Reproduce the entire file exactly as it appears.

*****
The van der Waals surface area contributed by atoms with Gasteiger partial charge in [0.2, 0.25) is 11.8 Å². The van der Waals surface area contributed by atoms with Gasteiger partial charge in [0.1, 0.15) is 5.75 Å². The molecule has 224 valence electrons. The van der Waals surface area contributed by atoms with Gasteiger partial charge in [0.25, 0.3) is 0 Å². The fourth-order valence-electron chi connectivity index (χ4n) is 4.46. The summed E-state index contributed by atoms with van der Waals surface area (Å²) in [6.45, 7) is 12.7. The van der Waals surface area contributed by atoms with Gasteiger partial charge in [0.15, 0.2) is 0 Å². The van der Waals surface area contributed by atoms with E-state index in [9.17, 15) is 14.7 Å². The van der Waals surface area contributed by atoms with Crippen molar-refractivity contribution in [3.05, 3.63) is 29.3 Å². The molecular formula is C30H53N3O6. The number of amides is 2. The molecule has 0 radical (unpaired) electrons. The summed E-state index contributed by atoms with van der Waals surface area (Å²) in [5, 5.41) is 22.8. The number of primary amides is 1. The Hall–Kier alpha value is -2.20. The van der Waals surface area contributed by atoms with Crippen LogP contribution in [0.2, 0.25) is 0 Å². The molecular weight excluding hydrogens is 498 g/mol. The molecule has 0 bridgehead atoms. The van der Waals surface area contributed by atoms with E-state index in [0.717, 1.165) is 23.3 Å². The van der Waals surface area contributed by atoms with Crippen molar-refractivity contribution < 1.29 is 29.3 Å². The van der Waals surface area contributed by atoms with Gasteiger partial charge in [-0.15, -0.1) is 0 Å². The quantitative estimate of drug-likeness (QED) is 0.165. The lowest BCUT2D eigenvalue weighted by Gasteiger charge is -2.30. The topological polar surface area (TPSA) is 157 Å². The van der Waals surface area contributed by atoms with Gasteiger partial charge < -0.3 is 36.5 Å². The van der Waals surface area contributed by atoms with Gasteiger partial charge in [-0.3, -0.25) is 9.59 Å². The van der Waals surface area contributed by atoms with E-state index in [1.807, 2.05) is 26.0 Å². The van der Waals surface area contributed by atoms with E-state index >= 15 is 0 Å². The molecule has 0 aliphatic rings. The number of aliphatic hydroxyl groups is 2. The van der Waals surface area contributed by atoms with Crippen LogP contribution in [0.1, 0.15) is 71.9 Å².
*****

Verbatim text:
The van der Waals surface area contributed by atoms with Gasteiger partial charge in [0.2, 0.25) is 11.8 Å². The van der Waals surface area contributed by atoms with Gasteiger partial charge in [0.1, 0.15) is 5.75 Å². The molecule has 224 valence electrons. The van der Waals surface area contributed by atoms with Gasteiger partial charge in [0.25, 0.3) is 0 Å². The fourth-order valence-electron chi connectivity index (χ4n) is 4.46. The summed E-state index contributed by atoms with van der Waals surface area (Å²) in [6.45, 7) is 12.7. The van der Waals surface area contributed by atoms with Gasteiger partial charge in [0.15, 0.2) is 0 Å². The van der Waals surface area contributed by atoms with E-state index in [9.17, 15) is 14.7 Å². The van der Waals surface area contributed by atoms with Crippen molar-refractivity contribution in [3.05, 3.63) is 29.3 Å². The molecular formula is C30H53N3O6. The number of amides is 2. The molecule has 0 radical (unpaired) electrons. The summed E-state index contributed by atoms with van der Waals surface area (Å²) in [5, 5.41) is 22.8. The number of primary amides is 1. The Hall–Kier alpha value is -2.20. The van der Waals surface area contributed by atoms with Crippen LogP contribution in [0.2, 0.25) is 0 Å². The molecular weight excluding hydrogens is 498 g/mol. The molecule has 0 bridgehead atoms. The van der Waals surface area contributed by atoms with E-state index in [0.717, 1.165) is 23.3 Å². The van der Waals surface area contributed by atoms with Crippen molar-refractivity contribution < 1.29 is 29.3 Å². The van der Waals surface area contributed by atoms with Gasteiger partial charge in [-0.15, -0.1) is 0 Å². The quantitative estimate of drug-likeness (QED) is 0.165. The lowest BCUT2D eigenvalue weighted by Gasteiger charge is -2.30. The topological polar surface area (TPSA) is 157 Å². The van der Waals surface area contributed by atoms with Gasteiger partial charge < -0.3 is 36.5 Å². The van der Waals surface area contributed by atoms with Gasteiger partial charge in [-0.3, -0.25) is 9.59 Å². The van der Waals surface area contributed by atoms with E-state index in [1.807, 2.05) is 26.0 Å². The van der Waals surface area contributed by atoms with E-state index >= 15 is 0 Å². The molecule has 0 aliphatic rings. The number of aliphatic hydroxyl groups is 2. The van der Waals surface area contributed by atoms with Crippen LogP contribution in [0.1, 0.15) is 71.9 Å².